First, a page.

OVERQUALIFIED! Candidates Need Not Apply

I recently brought my car to a mechanic for scheduled maintenance; just an oil change is all I needed. When I arrived I noticed the metal sign, proudly hung outside the door announcing “ASE Certified – Over 30 years experience”. Obviously, he has way too much experience to do a simple oil change…..and even if I let him do it, he’d probably have a poor attitude and would jump at the chance to do a transmission service and just leave my car half finished.

No, he doesn’t charge any more to do an oil change than the drive through oil change down the road with lesser experienced employees. And it’s probably true that he would notice that fuel filter needing service that the drive through would miss. Why not hire him? Well obviously he’s OVERQUALIFIED.

OVERQUALIFIED! Candidates Need Not Apply

We all know that OVERQUALIFIED workers are only “settling” for that job until they can find something else; that OVERQUALIFIED workers are significantly more dissatisfied with their jobs and will foment discontent throughout the workplace; that OVERQUALIFIED employees were probably compensated at a higher level in their previous employment and want more compensation than we can afford; and that OVERQUALIFIED workers are untrainable and are too difficult to coach and would never accept our corporate philosophy.

Where do we get these facts? Why from that vast cesspool of information culled from the unsubstantiated, outdated, self-biased trash can we call common knowledge.

Where is the research to substantiate these assumptions? Where is the research to validate these claims? (That isn’t based upon pre 1980 studies).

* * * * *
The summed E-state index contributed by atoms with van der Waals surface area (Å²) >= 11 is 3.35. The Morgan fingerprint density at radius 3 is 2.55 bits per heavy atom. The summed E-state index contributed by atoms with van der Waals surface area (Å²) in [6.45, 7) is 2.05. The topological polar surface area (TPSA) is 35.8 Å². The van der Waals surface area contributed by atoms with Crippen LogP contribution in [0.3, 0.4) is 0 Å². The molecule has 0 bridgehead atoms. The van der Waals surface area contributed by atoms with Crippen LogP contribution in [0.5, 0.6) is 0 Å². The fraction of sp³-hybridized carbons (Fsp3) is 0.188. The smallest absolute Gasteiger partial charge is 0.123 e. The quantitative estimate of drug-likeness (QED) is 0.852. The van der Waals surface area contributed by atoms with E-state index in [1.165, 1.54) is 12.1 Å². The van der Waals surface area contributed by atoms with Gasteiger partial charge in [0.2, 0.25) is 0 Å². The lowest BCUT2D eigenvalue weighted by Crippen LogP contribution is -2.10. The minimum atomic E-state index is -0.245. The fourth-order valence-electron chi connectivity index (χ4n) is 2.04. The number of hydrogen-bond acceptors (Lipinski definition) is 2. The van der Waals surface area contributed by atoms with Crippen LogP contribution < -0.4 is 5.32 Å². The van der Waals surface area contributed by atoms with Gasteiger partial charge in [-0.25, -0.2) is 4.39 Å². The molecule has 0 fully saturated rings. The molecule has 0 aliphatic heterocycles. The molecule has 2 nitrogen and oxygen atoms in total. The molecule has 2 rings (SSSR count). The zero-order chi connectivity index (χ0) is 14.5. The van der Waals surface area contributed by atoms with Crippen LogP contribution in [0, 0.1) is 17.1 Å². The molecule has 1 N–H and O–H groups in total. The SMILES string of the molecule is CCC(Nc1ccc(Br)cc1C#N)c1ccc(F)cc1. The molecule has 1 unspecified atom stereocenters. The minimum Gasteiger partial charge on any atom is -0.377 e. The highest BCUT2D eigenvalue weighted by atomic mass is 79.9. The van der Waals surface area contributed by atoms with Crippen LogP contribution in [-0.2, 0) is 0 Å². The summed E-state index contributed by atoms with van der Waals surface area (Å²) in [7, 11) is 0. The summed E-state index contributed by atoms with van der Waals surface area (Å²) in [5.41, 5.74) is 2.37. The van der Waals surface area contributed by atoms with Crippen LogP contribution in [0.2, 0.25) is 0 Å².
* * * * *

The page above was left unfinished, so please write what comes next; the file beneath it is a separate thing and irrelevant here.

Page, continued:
A few years ago, prior to all the economic meltdowns and bailouts and lost retirement assets, socioeconomic commentators were warning about the loss of the experienced worker pool available to employers. We heard about how Gen X and Y could never match the numbers of the Baby boomers reaching retirement age. We also heard how older workers desired to remain in the workplace longer as a matter of self worth, not just a matter of financial necessity.

‘Self worth’. Now that’s a Maslowian indicator of job dissatisfaction if I ever heard one! And having a fully qualified team member with vast experience to draw upon, cutting on boarding time and training costs is definitely an added ROI bonus.

So why this (unsubstantiated) increased use of OVERQUALIFIED in candidate screenings? Couldn’t be age discrimination, as we all know that is an illegal discriminatory practice in employment settings.

There has to be another valid business reason we’re missing. Due to the lack of hard research data, I really need your input. Let me know at joel@joelawhite.com or comment here.

Have A Nice Day!

 

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Jessica Miller-Merrell

Jessica Miller-Merrell

Jessica Miller-Merrell (@jmillermerrell) is a workplace change agent, author and consultant focused on human resources and talent acquisition living in Austin, TX. Recognized by Forbes as a top 50 social media influencer and is a global speaker. She’s the founder of Workology, a workplace HR resource and host of the Workology Podcast.

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  1. AvatarCarol says

    Good points. But, what action can we can retrain outselves and others? Ask questions of speakers whenever we hear generalized statistics and reliance on “they said.”

    Chase it down. Who said? If no name or organization can be quoted, tell people you’ll have to discount the idea until you know where it’s come from.

    When working with students making career or higher education choices, I’ve often heard, “they say” and “other people say.” Teachers and parents say those phrases too. I chase down those thought too. Who? What was said? What are they basing a decision on, gossip? Life choices are way too important to be made on what fictitious people might or might not have said. What are the facts that you can verify?

    They say is hear say. Hear say isn’t allowed in a court of law as evidence. In these times, one way we can all encourage truthful interactions is to reject hear-say.

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